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Let $(x_n)$ be a divergent sequence in a compact subset of $\mathbb R^n$. Prove that there are two subsequences of $(x_n)$ that are convergent to different limit points.

Some ideas that might be helpful:

Heine-Borel theorem states that a subset of $\mathbb R^n$ is compact if and only if it is closed and bounded.

Bolzano-Weierstrass Theorem, every bounded sequence contains a convergent subsequence

A number $c$ is a limit point of $(x_n)$ if there exists a subsequence of $(x_n)$ convergening to $c$

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  • $\begingroup$ You can find some inspiration here: math.stackexchange.com/questions/298817/… You just have to replace the absolute value by the norm in $\mathbb{R}^n$. $\endgroup$ – Julien Mar 2 '13 at 22:13
  • $\begingroup$ @Ludolila: I don't understand why you have removed the part about the Bolzano-Weierstrass theorem from the post. $\endgroup$ – Asaf Karagila Mar 2 '13 at 22:18
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    $\begingroup$ @Ludolila: math.stackexchange.com/posts/318970/revisions $\endgroup$ – Asaf Karagila Mar 2 '13 at 22:20
  • $\begingroup$ @AsafKaragila : you're right... Sorry, OP... have no idea how it happened... I'll put it back... =) $\endgroup$ – Ludolila Mar 2 '13 at 22:21
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By Bolzano Weierstrass you can pull out a convergent subsequence whose limit is some point $c$. Since your original sequence cannot converge, there's going to be a subsequence that doesn't converge to $c$. Now carefully pluck this subsequence so that it stays away at some fixed positive distance away from $c$. But this subsequence also satisfies Bolzano Weierstrass...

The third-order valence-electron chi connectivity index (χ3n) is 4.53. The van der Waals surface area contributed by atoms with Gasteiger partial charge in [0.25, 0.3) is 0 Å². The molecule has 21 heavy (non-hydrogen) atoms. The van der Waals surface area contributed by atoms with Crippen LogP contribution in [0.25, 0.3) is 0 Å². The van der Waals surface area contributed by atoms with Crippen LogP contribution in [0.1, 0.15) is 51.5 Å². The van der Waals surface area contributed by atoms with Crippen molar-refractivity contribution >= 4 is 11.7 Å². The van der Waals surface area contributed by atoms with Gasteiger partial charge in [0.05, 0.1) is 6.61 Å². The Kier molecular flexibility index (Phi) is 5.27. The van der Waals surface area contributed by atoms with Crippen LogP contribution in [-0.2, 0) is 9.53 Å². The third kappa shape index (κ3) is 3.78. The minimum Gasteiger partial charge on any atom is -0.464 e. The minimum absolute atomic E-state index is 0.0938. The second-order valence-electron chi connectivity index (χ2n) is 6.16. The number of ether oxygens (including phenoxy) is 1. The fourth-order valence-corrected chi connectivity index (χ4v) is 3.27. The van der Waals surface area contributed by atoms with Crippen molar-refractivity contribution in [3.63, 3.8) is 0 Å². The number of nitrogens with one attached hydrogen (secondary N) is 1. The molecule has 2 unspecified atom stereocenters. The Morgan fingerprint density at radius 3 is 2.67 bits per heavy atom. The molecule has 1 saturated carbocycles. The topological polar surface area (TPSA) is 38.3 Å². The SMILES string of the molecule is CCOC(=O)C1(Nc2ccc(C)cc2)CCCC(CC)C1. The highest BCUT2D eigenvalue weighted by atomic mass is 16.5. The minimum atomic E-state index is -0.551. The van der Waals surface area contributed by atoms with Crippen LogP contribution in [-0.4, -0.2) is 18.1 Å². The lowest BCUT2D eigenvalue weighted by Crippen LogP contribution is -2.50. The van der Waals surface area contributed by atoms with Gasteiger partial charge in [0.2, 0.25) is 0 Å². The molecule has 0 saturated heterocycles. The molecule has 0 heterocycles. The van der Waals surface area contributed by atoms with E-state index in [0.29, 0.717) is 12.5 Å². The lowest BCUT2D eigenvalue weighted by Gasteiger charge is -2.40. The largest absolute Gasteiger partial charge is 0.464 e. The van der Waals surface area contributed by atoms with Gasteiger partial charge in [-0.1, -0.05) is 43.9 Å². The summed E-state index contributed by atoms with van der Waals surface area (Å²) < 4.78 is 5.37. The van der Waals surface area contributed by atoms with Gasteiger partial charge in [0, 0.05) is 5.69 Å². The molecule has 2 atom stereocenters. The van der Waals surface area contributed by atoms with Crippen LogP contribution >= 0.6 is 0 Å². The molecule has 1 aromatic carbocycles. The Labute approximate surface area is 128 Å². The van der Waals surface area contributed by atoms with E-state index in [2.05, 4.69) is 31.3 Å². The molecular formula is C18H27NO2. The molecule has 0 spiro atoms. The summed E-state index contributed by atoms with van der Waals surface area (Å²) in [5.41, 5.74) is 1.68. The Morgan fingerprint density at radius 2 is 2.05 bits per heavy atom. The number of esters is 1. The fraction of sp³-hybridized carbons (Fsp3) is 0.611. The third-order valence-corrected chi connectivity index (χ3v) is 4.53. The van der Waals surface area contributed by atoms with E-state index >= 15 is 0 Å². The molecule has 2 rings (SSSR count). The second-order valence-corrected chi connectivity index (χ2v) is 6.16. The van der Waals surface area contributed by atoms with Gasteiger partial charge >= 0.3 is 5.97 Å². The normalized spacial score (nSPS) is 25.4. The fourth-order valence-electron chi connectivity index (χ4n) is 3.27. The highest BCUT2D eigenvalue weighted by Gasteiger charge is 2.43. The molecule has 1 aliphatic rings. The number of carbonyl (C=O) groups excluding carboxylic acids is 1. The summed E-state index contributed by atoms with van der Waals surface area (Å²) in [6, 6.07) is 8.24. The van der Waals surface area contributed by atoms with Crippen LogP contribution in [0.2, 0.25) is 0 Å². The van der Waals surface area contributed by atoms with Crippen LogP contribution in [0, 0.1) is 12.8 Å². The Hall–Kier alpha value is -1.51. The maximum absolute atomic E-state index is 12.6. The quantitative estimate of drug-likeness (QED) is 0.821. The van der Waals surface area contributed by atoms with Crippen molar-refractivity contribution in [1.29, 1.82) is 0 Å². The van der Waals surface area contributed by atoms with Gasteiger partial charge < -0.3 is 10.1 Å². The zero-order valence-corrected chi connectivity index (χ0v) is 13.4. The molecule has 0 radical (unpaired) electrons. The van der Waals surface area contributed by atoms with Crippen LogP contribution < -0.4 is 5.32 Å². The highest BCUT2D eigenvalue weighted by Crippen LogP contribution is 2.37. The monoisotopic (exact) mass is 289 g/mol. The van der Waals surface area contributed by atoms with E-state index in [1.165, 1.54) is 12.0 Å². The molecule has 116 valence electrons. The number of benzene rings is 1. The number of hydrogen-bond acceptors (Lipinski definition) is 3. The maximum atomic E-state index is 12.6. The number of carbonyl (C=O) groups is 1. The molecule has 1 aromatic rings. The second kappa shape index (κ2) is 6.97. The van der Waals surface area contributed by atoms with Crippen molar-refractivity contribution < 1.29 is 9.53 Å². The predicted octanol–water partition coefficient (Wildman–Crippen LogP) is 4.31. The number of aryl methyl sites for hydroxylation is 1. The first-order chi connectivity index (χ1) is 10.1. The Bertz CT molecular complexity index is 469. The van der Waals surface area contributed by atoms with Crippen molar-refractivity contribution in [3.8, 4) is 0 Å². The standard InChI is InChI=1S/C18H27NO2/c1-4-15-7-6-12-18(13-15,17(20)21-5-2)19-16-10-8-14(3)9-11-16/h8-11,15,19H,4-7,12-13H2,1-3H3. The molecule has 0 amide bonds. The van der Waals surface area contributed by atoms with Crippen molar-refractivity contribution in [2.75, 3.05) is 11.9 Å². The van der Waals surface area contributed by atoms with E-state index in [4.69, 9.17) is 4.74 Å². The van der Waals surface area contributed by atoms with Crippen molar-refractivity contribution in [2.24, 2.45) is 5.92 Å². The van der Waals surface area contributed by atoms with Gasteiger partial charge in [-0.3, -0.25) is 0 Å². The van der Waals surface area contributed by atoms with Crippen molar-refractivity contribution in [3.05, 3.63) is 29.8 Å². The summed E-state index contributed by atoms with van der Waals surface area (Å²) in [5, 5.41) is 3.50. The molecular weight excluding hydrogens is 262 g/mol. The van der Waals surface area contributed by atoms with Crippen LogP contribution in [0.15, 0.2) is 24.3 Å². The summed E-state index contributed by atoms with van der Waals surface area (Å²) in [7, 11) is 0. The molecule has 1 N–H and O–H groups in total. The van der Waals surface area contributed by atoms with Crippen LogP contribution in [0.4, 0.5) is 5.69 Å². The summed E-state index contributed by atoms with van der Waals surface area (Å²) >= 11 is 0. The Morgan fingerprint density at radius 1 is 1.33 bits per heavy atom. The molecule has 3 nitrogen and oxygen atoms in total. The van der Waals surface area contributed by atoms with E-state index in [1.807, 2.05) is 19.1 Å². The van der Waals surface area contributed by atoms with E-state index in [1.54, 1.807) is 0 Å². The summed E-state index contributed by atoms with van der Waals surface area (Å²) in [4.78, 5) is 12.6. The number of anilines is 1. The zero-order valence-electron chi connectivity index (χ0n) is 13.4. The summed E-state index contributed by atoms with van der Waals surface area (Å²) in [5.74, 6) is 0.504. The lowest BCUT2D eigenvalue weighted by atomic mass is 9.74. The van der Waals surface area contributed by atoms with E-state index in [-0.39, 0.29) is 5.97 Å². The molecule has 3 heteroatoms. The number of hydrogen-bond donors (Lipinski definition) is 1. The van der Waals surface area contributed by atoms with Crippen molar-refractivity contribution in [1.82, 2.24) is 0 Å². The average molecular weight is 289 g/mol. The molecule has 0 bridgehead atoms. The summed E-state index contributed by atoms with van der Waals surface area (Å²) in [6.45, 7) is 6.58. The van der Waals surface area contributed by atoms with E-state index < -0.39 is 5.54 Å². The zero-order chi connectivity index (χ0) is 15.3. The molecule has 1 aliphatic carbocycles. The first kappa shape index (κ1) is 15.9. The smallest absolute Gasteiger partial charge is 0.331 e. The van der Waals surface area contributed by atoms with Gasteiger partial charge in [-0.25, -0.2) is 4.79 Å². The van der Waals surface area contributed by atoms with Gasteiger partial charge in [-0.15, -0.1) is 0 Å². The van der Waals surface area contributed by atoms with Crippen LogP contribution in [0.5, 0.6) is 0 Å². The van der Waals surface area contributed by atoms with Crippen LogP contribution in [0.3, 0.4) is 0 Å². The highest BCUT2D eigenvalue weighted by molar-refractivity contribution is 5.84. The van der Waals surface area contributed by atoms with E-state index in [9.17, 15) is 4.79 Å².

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By Bolzano-Weierstrass $(x_{n})$ has a subsequence converging to some $x$. Now we know that $(x_n)$ does not converge to $x$ because it is divergent. Hence for some $\varepsilon>0$ we have $x_{n}\notin B(x,\varepsilon)$ for infinitely many $n$. Take these indices and denote the obtained subsequence by $(x_{n_{k}})$. This sequence is bounded and has a limit point (by Bolzano-Weierstrass) and it is different from $x$.

Hence $(x_n)$ has two different limit points.

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There is a subsequence which converges to limsup of the original sequence and another sequence which converge to liminf of original sequence. As the original sequence diverges, its limsup and liminf must be different.

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  • $\begingroup$ Note that we are in $\mathbb{R}^{n}$ and not in $\mathbb{R}$. How do you define limsup and liminf of a vector valued sequence? $\endgroup$ – T. Eskin Mar 3 '13 at 10:46
  • $\begingroup$ Thanks Thomas! I did not look at the problem carefully. Indeed, my arguments work only when n=1. $\endgroup$ – chandu1729 Mar 3 '13 at 20:50

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